A mourner at a makeshift memorial near Scott Stadium in Virginia.  (Vin McNamee/Getty Images)
A mourner at a makeshift memorial near Scott Stadium in Virginia. (Vin McNamee/Getty Images)

What is the correct response in these situations? No answer, no tutorial, no roadmap for what to do when violence strikes at the heart of your community. The university and Charlottesville are still in shock, stunned by the brutality of the crime and the sudden loss of young lives.

“You have to give people space for their emotional reactions — listen a lot, be there to support each other, show grace to those who have suffered the most,” Bennett said. “There is no right or wrong way to grieve. Some people bounce back faster than others. If there is a wrong path, he tells people to get over it and move on.”

After their own shootings, Virginia Tech canceled a spring football game and the campus effectively shut down for a week. The first public event was a series of baseball games against Miami, and the college used this as an opportunity to move on to the next phase of grief.

“It became a rallying point. We got together and celebrated together, instead of this heavy mourning at the vigil,” Bennett said. “These sports activities can be therapeutic. It is hard to imagine [UVa] I could do it this weekend.”

The Cavaliers decided not to play as a team. It’s their right, their decision, and it’s right by definition because it’s what they thought was right. Some students and players may want to hide away until the grief subsides, some may want to resume what will pass for normal life as soon as possible, some may want to get together and cheer everyone together, angry at the cruelty of the universe, supporting each other. move forward. There is no single correct way to deal with such trauma. Grief is general, pain is individual.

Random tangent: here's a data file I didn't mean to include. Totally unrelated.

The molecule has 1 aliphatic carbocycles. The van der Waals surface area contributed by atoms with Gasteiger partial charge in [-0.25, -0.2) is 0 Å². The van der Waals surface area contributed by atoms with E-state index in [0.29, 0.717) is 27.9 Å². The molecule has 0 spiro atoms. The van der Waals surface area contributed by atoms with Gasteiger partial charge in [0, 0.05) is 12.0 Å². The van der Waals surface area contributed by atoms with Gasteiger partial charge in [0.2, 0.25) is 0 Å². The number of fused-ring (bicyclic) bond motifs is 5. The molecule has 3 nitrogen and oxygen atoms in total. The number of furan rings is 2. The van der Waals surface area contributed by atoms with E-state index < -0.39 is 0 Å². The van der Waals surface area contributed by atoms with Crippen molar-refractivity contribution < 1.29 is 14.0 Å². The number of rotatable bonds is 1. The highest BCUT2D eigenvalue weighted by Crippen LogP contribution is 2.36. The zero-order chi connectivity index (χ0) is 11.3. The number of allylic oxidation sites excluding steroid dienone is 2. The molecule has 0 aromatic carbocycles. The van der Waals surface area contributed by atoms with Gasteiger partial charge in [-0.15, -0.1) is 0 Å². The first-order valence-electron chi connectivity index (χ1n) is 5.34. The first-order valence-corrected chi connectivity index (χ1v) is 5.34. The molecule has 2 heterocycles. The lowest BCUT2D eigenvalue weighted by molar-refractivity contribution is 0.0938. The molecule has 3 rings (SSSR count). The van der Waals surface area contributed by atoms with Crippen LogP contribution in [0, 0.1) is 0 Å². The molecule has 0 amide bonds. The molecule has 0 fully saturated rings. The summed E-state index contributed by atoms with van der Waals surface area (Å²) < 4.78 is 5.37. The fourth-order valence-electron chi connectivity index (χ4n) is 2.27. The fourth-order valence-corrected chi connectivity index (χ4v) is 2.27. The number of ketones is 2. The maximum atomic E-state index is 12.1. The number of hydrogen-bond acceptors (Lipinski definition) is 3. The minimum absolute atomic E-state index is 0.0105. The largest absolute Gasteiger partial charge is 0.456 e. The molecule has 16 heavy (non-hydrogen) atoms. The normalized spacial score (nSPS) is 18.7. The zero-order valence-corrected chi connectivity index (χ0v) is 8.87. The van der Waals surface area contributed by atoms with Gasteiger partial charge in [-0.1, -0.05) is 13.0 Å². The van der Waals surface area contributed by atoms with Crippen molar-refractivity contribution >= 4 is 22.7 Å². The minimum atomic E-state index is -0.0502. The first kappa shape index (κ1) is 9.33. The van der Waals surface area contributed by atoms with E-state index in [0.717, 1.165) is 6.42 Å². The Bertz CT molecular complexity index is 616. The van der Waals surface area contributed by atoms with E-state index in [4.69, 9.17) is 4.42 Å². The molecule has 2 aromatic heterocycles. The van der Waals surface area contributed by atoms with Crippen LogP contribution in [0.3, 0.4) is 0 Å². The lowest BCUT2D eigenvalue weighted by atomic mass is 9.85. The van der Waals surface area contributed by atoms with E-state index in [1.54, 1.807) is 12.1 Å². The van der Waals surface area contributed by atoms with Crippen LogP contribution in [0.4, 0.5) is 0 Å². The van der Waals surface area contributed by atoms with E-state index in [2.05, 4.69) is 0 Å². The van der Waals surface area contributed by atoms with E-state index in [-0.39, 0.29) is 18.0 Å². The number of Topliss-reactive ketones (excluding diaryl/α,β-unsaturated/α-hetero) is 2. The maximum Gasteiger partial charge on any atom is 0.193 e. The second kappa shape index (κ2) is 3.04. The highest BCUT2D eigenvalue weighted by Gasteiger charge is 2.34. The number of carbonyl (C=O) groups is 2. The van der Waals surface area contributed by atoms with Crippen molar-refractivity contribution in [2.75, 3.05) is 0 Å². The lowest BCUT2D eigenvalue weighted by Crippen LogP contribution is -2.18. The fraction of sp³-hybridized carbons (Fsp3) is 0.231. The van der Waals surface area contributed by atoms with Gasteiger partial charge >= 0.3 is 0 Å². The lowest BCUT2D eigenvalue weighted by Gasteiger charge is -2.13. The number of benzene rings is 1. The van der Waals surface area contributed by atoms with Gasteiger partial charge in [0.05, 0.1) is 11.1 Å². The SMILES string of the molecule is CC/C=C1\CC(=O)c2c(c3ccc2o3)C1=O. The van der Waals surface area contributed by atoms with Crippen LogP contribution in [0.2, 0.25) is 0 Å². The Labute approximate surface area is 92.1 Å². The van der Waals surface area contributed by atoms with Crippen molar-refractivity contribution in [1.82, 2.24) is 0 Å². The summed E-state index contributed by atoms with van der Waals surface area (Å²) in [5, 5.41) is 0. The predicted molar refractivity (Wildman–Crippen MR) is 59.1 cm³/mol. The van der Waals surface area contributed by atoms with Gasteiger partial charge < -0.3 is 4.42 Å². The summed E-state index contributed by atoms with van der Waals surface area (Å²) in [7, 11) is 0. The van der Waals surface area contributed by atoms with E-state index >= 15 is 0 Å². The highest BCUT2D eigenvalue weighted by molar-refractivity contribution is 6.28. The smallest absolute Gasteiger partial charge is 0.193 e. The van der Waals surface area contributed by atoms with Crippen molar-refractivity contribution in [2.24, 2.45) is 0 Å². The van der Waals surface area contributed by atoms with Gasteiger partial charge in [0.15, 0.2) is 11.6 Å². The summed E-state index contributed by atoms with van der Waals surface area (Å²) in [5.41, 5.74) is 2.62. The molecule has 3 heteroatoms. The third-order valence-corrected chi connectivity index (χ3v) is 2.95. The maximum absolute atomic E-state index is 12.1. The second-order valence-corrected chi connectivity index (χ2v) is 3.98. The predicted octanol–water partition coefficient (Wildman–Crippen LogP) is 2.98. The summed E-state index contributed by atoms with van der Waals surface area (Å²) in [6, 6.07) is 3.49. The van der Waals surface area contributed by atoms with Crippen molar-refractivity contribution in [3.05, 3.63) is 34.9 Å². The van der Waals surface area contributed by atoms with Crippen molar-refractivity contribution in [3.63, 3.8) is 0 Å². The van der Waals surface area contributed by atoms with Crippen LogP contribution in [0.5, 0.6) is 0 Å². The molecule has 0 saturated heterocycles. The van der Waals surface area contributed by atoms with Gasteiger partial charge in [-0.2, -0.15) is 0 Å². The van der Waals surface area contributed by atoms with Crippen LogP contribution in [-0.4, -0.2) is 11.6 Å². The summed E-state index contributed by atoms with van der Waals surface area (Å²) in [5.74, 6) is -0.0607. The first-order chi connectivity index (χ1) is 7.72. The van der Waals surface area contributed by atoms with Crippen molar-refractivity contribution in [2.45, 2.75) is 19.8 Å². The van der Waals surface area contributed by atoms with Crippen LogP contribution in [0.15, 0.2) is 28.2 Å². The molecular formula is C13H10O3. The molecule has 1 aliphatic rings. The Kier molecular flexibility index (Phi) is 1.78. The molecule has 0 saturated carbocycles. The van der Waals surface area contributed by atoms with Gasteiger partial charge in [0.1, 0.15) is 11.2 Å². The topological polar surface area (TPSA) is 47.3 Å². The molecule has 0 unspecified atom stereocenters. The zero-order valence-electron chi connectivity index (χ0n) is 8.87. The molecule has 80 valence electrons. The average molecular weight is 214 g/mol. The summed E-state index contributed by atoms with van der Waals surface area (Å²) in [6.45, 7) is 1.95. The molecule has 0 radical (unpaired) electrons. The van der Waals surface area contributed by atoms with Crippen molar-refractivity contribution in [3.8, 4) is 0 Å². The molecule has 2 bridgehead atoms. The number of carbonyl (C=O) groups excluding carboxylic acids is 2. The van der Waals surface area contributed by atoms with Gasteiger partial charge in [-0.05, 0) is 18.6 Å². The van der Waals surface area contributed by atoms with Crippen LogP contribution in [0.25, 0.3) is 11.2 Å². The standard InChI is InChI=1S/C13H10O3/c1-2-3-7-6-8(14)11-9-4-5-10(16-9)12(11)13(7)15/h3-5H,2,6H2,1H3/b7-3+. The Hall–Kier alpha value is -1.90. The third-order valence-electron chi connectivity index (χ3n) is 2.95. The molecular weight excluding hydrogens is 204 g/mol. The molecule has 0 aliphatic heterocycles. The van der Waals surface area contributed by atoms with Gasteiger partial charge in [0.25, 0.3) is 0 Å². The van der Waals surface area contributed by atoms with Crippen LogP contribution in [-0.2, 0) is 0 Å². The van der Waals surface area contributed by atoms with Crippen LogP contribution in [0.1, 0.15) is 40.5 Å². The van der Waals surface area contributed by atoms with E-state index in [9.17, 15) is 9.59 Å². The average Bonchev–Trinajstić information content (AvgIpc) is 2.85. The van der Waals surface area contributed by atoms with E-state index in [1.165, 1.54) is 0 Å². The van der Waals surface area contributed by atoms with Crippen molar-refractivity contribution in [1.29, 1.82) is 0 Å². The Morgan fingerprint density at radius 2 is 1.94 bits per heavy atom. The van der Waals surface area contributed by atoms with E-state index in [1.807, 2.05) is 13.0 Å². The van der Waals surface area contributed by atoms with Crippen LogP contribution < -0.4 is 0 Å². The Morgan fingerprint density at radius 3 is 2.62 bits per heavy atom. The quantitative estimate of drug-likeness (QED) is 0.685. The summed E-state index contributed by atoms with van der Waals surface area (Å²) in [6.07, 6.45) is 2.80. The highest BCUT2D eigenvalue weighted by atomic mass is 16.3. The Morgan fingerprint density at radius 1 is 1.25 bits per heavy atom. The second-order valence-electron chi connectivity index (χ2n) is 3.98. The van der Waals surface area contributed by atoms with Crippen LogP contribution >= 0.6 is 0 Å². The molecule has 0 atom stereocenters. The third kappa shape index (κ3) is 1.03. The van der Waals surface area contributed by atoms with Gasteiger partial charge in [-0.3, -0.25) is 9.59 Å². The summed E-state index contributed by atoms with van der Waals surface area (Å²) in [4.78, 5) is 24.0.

“The community is made up of many individuals who perceive things differently,” Bennett said. “It would be nice if we could all fit into this five-stage grief model. But for most people, grief comes in waves. Some days everything seems normal, and then out of nowhere comes an all-consuming feeling of sadness and loss.”

However, it is always like this: rejoice that you are alive, and keep the memory of the lost. They were exceptional people and deserved a fulfilling, joyful life that they would not get. This is all so horribly unfair.

“The bottom line is that most communities think it can’t happen here,” Bennett said. “The reality is that we see that it can happen anywhere. Therefore, we need to value our relationships. We must take care of each other, support each other. Not only in times of crisis – it should be a daily thing.”

The question is not whether the team should play through grief. The question is, why does the team have to make a choice at all?

For a list of GoFundMe campaigns supporting the families of the three players, see go here.


Contact Jay Busbee at [email protected] or on Twitter at @jaybusbee.